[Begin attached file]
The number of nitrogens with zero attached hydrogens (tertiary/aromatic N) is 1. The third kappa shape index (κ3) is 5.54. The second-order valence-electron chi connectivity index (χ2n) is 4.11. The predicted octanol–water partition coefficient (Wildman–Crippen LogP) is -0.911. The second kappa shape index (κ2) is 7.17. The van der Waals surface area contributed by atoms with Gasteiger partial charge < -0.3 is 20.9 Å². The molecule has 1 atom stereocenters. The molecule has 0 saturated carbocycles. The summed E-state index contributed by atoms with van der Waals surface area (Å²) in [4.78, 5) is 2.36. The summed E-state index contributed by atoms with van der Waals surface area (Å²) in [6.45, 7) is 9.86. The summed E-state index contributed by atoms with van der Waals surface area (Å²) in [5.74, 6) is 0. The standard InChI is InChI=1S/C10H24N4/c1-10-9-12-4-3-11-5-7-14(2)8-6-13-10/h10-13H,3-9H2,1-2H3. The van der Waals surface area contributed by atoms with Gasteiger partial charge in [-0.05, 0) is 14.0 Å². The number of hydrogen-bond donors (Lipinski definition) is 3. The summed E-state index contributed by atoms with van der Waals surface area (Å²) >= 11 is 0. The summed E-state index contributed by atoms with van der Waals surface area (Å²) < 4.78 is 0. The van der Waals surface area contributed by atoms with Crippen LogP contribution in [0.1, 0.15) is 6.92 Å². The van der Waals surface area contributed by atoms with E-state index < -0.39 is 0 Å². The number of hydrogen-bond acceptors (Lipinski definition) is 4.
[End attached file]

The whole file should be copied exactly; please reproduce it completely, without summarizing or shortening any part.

The number of nitrogens with zero attached hydrogens (tertiary/aromatic N) is 1. The third kappa shape index (κ3) is 5.54. The second-order valence-electron chi connectivity index (χ2n) is 4.11. The predicted octanol–water partition coefficient (Wildman–Crippen LogP) is -0.911. The second kappa shape index (κ2) is 7.17. The van der Waals surface area contributed by atoms with Gasteiger partial charge < -0.3 is 20.9 Å². The molecule has 1 atom stereocenters. The molecule has 0 saturated carbocycles. The summed E-state index contributed by atoms with van der Waals surface area (Å²) in [4.78, 5) is 2.36. The summed E-state index contributed by atoms with van der Waals surface area (Å²) in [6.45, 7) is 9.86. The summed E-state index contributed by atoms with van der Waals surface area (Å²) in [5.74, 6) is 0. The standard InChI is InChI=1S/C10H24N4/c1-10-9-12-4-3-11-5-7-14(2)8-6-13-10/h10-13H,3-9H2,1-2H3. The van der Waals surface area contributed by atoms with Gasteiger partial charge in [-0.05, 0) is 14.0 Å². The number of hydrogen-bond donors (Lipinski definition) is 3. The summed E-state index contributed by atoms with van der Waals surface area (Å²) >= 11 is 0. The summed E-state index contributed by atoms with van der Waals surface area (Å²) < 4.78 is 0. The van der Waals surface area contributed by atoms with Crippen LogP contribution in [0.1, 0.15) is 6.92 Å². The van der Waals surface area contributed by atoms with E-state index < -0.39 is 0 Å². The number of hydrogen-bond acceptors (Lipinski definition) is 4.